The Gaza Strip (search) is one of the poorest, most overpopulated areas in the world with 1.4 million Palestinians crammed into a 100-square-mile area. With 50 percent unemployment, the vast majority of Gazans live below a poverty line of $2 a day.

It's exactly the kind of situation that the United Nations Development Program was set up to deal with, and the U.N. is spending millions of dollars there every year.

But FOX News has discovered that not all that cash is going to alleviate poverty. Instead, some of it is funding a Palestinian political campaign under the slogan, "Today Gaza, tomorrow the West Bank and Jerusalem."

Click in the video box to the right for a complete report by FOX News' Jonathan Hunt.

Both the West Bank (search) and Jerusalem (search) are disputed areas, yet it is U.N. money that is paying for posters, t-shirts, even bumper stickers bearing that slogan. On Tuesday, as Israeli security forces clashed with angry Jewish settlers protesting their eviction from the Gaza Strip, Palestinian Prime Minister Ahmed Qureia (search) wore a T-shirt saying, "Today Gaza. Tomorrow the West Bank and Jerusalem."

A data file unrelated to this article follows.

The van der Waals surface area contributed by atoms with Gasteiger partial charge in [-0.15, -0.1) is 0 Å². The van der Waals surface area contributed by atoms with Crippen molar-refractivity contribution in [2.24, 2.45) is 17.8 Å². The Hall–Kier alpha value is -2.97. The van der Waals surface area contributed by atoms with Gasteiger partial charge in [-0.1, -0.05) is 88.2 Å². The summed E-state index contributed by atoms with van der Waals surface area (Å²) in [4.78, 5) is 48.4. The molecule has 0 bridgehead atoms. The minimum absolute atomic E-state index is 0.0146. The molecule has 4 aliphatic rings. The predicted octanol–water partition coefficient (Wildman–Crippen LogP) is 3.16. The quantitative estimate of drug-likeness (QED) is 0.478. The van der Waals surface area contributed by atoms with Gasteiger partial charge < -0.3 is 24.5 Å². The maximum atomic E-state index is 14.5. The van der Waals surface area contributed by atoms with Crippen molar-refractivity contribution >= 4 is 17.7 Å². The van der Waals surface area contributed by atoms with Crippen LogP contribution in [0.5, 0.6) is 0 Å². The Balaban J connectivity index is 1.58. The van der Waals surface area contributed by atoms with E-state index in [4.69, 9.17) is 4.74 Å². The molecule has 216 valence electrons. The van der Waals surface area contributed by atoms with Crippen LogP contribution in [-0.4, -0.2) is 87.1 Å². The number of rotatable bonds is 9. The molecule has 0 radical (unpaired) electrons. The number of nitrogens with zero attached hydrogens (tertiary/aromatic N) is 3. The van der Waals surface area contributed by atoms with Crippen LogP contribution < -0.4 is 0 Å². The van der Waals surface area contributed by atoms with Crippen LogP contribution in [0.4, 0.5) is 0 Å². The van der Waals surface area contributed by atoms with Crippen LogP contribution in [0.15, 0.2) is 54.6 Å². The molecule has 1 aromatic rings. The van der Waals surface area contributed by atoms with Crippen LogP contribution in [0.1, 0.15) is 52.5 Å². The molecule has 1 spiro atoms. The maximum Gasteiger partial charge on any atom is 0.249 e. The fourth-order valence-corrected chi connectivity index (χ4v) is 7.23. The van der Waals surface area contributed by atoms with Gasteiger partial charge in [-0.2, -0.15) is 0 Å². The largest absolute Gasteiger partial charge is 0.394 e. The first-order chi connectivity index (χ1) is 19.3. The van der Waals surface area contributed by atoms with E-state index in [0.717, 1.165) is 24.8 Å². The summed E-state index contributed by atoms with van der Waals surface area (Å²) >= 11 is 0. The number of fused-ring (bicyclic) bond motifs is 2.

When FOX News confronted the UNDP representative in Gaza about the apparent misuse of U.N. money, he brushed off the concern.

"Almost anything new in Palestine has an element of politics in it," said the representative, Timothy Rothermel. "This was something, that particular poster which was prepared by the disengagement office with financial support from UNDP, but obviously what it says is also consistent with the relevant U.N. resolutions in the Security Council decisions about the status of Palestine."

But others are livid.

"This is simply outrageous," said Dore Gold (search), former Israeli ambassador to the United Nations. "The West Bank is disputed territory under the U.N. Security Council Resolution 242. The United Nations has no business getting involved in sloganeering to call the Palestinians to also take tomorrow the West Bank and East Jerusalem."

Gold claims the UNDP has also been giving money to organizations tied to Hamas (search). One UNDP bank transfer request, obtained by FOX News, shows the organization giving thousands of dollars to a Jenin-based organization with links to the militant group.

When the evidence obtained by FOX News was shown to UNDP headquarters in New York, officials said the funding was given "without their knowledge" and they said they were "surprised," but there has been no word if the funding will stop or if disciplinary action will be taken.